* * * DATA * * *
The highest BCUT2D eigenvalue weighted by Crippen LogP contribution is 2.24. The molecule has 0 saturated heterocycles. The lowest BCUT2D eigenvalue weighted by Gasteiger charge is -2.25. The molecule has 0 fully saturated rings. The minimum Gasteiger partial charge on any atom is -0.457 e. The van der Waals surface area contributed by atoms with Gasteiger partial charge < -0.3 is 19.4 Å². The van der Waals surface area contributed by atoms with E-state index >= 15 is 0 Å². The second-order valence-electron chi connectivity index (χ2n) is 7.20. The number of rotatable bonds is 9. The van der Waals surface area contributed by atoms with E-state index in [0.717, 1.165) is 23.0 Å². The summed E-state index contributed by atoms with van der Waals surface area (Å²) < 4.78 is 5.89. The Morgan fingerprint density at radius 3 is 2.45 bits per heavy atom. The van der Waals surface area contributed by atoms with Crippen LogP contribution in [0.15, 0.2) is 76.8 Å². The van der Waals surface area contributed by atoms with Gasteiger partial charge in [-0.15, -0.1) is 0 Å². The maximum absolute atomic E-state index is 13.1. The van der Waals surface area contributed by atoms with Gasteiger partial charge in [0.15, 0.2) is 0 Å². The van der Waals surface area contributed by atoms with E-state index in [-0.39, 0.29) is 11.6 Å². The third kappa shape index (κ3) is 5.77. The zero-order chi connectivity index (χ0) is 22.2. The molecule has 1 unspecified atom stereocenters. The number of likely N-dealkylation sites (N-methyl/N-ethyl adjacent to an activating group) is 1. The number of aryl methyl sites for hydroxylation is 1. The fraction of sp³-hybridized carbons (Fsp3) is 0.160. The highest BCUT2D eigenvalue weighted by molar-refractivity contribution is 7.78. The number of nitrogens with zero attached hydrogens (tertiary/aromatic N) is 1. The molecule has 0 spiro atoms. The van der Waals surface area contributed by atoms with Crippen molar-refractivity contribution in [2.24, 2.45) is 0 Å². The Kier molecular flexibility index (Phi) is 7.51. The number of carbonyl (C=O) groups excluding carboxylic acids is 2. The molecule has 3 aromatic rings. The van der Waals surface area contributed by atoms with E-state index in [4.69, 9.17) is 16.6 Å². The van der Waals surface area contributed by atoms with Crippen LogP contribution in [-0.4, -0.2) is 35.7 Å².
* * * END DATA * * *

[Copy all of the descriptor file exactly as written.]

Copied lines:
The highest BCUT2D eigenvalue weighted by Crippen LogP contribution is 2.24. The molecule has 0 saturated heterocycles. The lowest BCUT2D eigenvalue weighted by Gasteiger charge is -2.25. The molecule has 0 fully saturated rings. The minimum Gasteiger partial charge on any atom is -0.457 e. The van der Waals surface area contributed by atoms with Gasteiger partial charge < -0.3 is 19.4 Å². The van der Waals surface area contributed by atoms with E-state index >= 15 is 0 Å². The second-order valence-electron chi connectivity index (χ2n) is 7.20. The number of rotatable bonds is 9. The van der Waals surface area contributed by atoms with E-state index in [0.717, 1.165) is 23.0 Å². The summed E-state index contributed by atoms with van der Waals surface area (Å²) < 4.78 is 5.89. The Morgan fingerprint density at radius 3 is 2.45 bits per heavy atom. The van der Waals surface area contributed by atoms with Crippen LogP contribution in [0.15, 0.2) is 76.8 Å². The van der Waals surface area contributed by atoms with Gasteiger partial charge in [-0.15, -0.1) is 0 Å². The maximum absolute atomic E-state index is 13.1. The van der Waals surface area contributed by atoms with Gasteiger partial charge in [0.15, 0.2) is 0 Å². The van der Waals surface area contributed by atoms with E-state index in [-0.39, 0.29) is 11.6 Å². The third kappa shape index (κ3) is 5.77. The zero-order chi connectivity index (χ0) is 22.2. The molecule has 1 unspecified atom stereocenters. The number of likely N-dealkylation sites (N-methyl/N-ethyl adjacent to an activating group) is 1. The number of aryl methyl sites for hydroxylation is 1. The fraction of sp³-hybridized carbons (Fsp3) is 0.160. The highest BCUT2D eigenvalue weighted by molar-refractivity contribution is 7.78. The number of nitrogens with zero attached hydrogens (tertiary/aromatic N) is 1. The molecule has 0 spiro atoms. The van der Waals surface area contributed by atoms with Crippen molar-refractivity contribution in [2.24, 2.45) is 0 Å². The Kier molecular flexibility index (Phi) is 7.51. The number of carbonyl (C=O) groups excluding carboxylic acids is 2. The molecule has 3 aromatic rings. The van der Waals surface area contributed by atoms with E-state index in [4.69, 9.17) is 16.6 Å². The van der Waals surface area contributed by atoms with Crippen LogP contribution in [-0.4, -0.2) is 35.7 Å².